MG is inching closer to its 100th anniversary, and as a carmaker, it’s had its fair share of ups and downs. From being founded by Cecil Kimber in the 1920s to a complete takeover by Morris, induction into BMC and BL, and eventually what we have today: a global brand that embraces its past but without losing sight of the future. All that is epitomised in its latest offering in the Indian market, the MG Astor. For a new car to succeed amidst cutthroat competition in the compact SUV segment, it doesn’t just have to be good in isolation, it has to offer something that sways prospective buyers’ decisions without trying too hard. We take a brief look to find out whether the Astor has its work cut for itself, or if it can actually win customers as brilliantly as it can win hearts.
Based on the globally successful MG ZS, the Astor presents an aesthetically pleasing design which makes the SUV as much at home in the urban jungle as it would be on the narrowest of B-roads amidst scenery that’s not been tampered with by humans. Designed keeping the young buyer in mind, the Astor features what MG’s Advanced Design Director, Carl Gotham refers to as premium British design. What works exceptionally well in its favour has to be its classic longbonnet, swept-back-cabin profile. Pick up anything from MG’s glorious past, from the MG B GT to the Midget or even the early Type T cars, and you’ll find this to be a common occurrence. But keeping up with the present, the Astor also has very cool, functional LED headlamps and tail lamps. The former, called Hawk-Eye headlamps, add to the car’s sporting appeal and confident look up front — much like the concave celestial grille, which is unlike anything else on sale in the segment. The tail lamps complement it and round up the SUV’s powerful styling statement. We’ve seen many products in the past that failed to find the right balance between out-and-out butch SUV styling and more urban-oriented SUV bits, thereby being left with an incomplete mix of the two. The Astor doesn’t fall into that category: at 4.3 metres long, it has the presence of an active SUV and at 1.8 metres of width and 1.65 metres of height, the stance of one, too.
That’s all good and certainly, a welcome shift from the Gloster and Hector, whose designs are gaudy and certainly lack the finesse of the Astor’s styling. On the other hand, like with the aforementioned (and the ZS EV), MG has tried to propel itself to be ahead of the competition with the Astor, too. Its rather comprehensive list of features includes ADAS (Level 2 Autonomous aids), a very unique personal assistant (which sits on the top of the premium dashboard), and the utilisation of the CAAP concept. The latter, short for Car as a platform, is a new-age way of offering customers services and subscriptions through onboard hardwired apps and artificial intelligence. The aim of this is to make living with a car easy: from a unique Blockchain-powered vehicle digital passport, navigation updates, playing music, OTA info, and finding parking, the list of services is growing and MG looks committed to providing its customers a solid taster of the future with the Astor.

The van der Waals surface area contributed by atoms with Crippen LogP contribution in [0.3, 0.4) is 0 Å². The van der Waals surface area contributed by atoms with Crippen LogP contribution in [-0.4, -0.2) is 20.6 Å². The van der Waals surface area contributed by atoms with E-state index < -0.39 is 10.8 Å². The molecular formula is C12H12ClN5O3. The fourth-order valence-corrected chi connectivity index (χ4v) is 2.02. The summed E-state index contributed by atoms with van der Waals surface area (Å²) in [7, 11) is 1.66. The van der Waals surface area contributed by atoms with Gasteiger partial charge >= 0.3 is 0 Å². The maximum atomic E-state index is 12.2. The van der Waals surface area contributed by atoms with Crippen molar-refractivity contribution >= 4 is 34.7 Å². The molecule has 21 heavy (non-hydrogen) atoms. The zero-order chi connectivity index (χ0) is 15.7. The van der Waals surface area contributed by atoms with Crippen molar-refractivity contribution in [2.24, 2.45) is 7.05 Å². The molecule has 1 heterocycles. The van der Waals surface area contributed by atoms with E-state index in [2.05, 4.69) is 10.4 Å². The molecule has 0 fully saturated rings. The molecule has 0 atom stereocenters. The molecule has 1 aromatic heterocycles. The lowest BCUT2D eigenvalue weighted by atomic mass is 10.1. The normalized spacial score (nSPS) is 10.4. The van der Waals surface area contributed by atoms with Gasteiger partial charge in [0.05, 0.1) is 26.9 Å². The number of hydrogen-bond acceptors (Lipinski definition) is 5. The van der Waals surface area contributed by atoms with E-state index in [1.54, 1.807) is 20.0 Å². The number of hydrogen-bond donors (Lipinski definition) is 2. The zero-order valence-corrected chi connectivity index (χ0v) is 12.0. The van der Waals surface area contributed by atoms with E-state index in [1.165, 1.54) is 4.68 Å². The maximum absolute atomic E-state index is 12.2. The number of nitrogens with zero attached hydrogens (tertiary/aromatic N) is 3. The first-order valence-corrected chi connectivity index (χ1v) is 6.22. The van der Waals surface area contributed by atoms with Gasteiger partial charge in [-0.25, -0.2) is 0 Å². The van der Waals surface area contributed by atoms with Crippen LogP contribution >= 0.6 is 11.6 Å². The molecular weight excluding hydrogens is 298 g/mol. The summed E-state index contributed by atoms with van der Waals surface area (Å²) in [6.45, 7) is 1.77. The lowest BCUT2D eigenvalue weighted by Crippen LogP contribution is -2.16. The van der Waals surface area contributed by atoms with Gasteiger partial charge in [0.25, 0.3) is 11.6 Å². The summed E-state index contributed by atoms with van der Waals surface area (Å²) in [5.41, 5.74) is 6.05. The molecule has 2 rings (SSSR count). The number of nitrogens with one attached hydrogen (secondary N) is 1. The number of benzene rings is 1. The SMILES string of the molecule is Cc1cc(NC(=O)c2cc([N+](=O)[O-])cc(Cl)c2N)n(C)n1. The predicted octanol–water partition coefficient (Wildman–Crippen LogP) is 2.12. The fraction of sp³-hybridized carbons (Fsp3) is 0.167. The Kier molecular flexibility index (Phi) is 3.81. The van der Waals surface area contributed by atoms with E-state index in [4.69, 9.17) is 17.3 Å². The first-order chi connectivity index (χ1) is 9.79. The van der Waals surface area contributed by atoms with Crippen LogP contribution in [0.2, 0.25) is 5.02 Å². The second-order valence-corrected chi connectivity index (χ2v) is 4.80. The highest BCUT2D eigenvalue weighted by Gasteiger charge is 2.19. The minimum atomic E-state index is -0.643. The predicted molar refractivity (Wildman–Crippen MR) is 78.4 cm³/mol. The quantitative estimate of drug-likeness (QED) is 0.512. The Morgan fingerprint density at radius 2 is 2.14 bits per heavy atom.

Talking of which, the best and most useful showcase of future tech is the suite of advanced driving aid systems on the Astor. The autonomous level-2 features include everything from basic functions like speed assist, lane assist to autonomous emergency braking (for obstacles/traffic and pedestrians, both), adaptive cruise control, etc. And it’s not just about emergency situations where the car can prevent a collision, this also includes bits that can (and will) help drivers make more informed decisions while negotiating traffic. For instance, there’s forward collision alert, blind-spot detection, rear cross-traffic alert, and lane change assist for both front and rear. And MG mentions that all of these have been optimised for Indian traffic conditions.
The Astor’s personal assistant adds a lot of character to how you’d interact with the car’s virtual assistance through voice commands. It’s not just the presence of a cute Wall-E for your car but rather how well it integrates its wide array of commands with ‘human’ touches like on-screen emojis, making the conversation, no matter how short it is, less mechanical and more involving — often resulting in a smile. Its ability to tell jokes is complemented by ‘Hinglish’- speaking skills. It can read out the news to you, look up stuff on Wikipedia, operate certain pre-defined controls in the car, let you know about critical warnings if any, and also perform the most popular and basic virtual assistant tasks: music and navigation.
Amidst the new-age high-tech features, don’t think MG has forgotten the basics, either. The front-wheel-drive SUV will be powered by a range of naturally aspirated and turbocharged petrol engines available with manual and automatic gearbox choices. Depending on the variant you choose, you can get a panoramic sunroof, leatherette interior, heated ORVMs, driving modes, six airbags, and disc brakes on all four wheels.
The Astor looks promising but with the segment full of well-established rivals, it remains to be seen how MG’s dependence on extraordinary features welcomes new buyers. With all of the above considered, it appears that the MG Astor is going to be closer to the idea of a modern interpretation of ‘MG’. Like the popular MGs of the past, it won’t depend on a very large footprint but will keep sportiness alive in the way it’s designed and hopefully in the way it performs. And all of this while the new-age tech lovers remain busy with the wide range of unique AI-backed features that it has. A perfect way to enjoy the future while not forgetting its Great British origins? You bet!